Organisations have a responsibility to be energy savers; using an energy management system can help, says Anthony Vasey.
02 December 2019 | Anthony Vasey
Humans are affecting climate change. We need to protect our planet and build resilience into our energy future.
Organisations can commit to energy saving by investing in ISO 50001 - Energy Management, which focuses on continual improvement. And we can conserve resources by building an effective energy management system (EnMS).
1 Identify the scope and boundaries
Understand the activities your organisation undertakes and the facilities it uses.
Consider your energy uses such as fuel consumption of grey fleet / commercial vehicles, and gas and electricity within sites under the control of the organisation when determining the scope of the management system.
Dependent on the structure, size and makeup of the business, boundaries should be identified to highlight those sites/locations/activities where energy performance can be influenced. This can include service delivery of the contract, such as hard and soft FM.
When working at a client's site, we might not have control over energy use, only equipment and processes. So boundaries will be a lot smaller than that of the energy use we control at head office, for example. We can only influence energy we control and are responsible for.
2 Create an energy policy
The energy policy is integral to the EnMS. It will encourage senior management's commitment to support and improve the effectiveness of the system and communicate this with the rest of the organisation.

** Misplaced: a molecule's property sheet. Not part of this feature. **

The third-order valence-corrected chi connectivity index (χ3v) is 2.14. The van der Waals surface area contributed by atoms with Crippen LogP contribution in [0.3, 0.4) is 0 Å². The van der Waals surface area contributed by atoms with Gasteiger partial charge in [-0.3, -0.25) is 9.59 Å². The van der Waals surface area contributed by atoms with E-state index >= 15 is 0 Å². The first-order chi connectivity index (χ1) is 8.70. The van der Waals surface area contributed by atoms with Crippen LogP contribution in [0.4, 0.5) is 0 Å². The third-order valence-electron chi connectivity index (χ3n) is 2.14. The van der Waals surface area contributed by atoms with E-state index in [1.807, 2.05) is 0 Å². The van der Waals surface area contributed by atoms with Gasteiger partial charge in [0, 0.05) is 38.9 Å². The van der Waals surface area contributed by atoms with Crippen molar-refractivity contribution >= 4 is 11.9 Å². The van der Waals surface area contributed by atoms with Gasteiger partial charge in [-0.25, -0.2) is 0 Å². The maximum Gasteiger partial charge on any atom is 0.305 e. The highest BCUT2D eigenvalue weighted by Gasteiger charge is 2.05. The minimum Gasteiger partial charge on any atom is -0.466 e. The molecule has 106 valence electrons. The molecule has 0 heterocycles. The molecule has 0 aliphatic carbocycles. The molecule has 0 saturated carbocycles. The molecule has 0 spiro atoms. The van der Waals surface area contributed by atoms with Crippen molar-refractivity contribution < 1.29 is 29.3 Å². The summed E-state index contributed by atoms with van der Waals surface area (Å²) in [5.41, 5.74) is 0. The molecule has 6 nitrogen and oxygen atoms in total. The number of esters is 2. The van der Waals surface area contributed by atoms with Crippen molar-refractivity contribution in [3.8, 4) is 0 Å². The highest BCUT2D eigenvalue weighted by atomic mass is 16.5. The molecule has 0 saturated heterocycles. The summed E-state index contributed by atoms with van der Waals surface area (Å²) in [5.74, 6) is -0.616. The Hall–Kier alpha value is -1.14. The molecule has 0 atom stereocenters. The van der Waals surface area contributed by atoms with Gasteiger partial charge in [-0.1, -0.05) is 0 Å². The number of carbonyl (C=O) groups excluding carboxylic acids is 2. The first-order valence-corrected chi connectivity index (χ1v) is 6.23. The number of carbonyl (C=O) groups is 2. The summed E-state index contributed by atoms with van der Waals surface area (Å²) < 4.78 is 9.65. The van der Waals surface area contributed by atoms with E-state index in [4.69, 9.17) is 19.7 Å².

Key to include in your energy policy:
- Continual improvement of energy performance;
- Ensure availability of information and necessary resources to achieve objectives and targets;
- Comply with relevant legal, customer and third-party requirements; and
- Identify significant energy uses.
3 Gather baseline data
Establish energy use for each type of energy - electricity, gas or fuel - during specific times and capacities. This is your baseline data to identify energy performance indicators (EnPIs). Useful EnPIs could include meter data, consumption of energy per occupant or energy consumption per time.
Baseline data for gas and electricity can be gathered from different sources such as:
- Analysing energy bills;
- Taking sub-meter readings for particular areas or equipment; and
- Obtaining the power rating in watts and time spent in use for estimated energy consumption.
EnPIs are used to assess the actual energy performance against an expected outcome. This can vary depending on operations. For instance, we use an EnPI of energy consumption per unit of floor area plus energy consumption per person.
If business activities change, such as strategies or project numbers, which would affect these EnPIs' relevance, we'd review and update accordingly.
4 Conduct an energy performance review
Collate baseline data in an energy performance spreadsheet or similar. Then review the types of energy use, equipment, power rating and energy consumption period (weekly, monthly or annually).
Doing so will identify which energy you use most, which equipment is responsible for this use and what periods consumption is highest.
5 Find energy-saving opportunities
By following steps one to four, you will identify where you can influence energy savings and this will inform how you implement energy-savings opportunities.
Examples when you have direct control of the asset or energy consumption include using LED lights. When control is not direct, consider energy savings such as proper procurement and LCM plans.
Tell your supply chain that energy performance will be evaluated when selecting products, services or equipment and that you'll be looking for those that can have an impact on energy savings. Not only do you gain for your own business, but you help to change behaviour and the culture of energy consumption.
Anthony Vasey is SHEQ manager at Derwent Facilities Management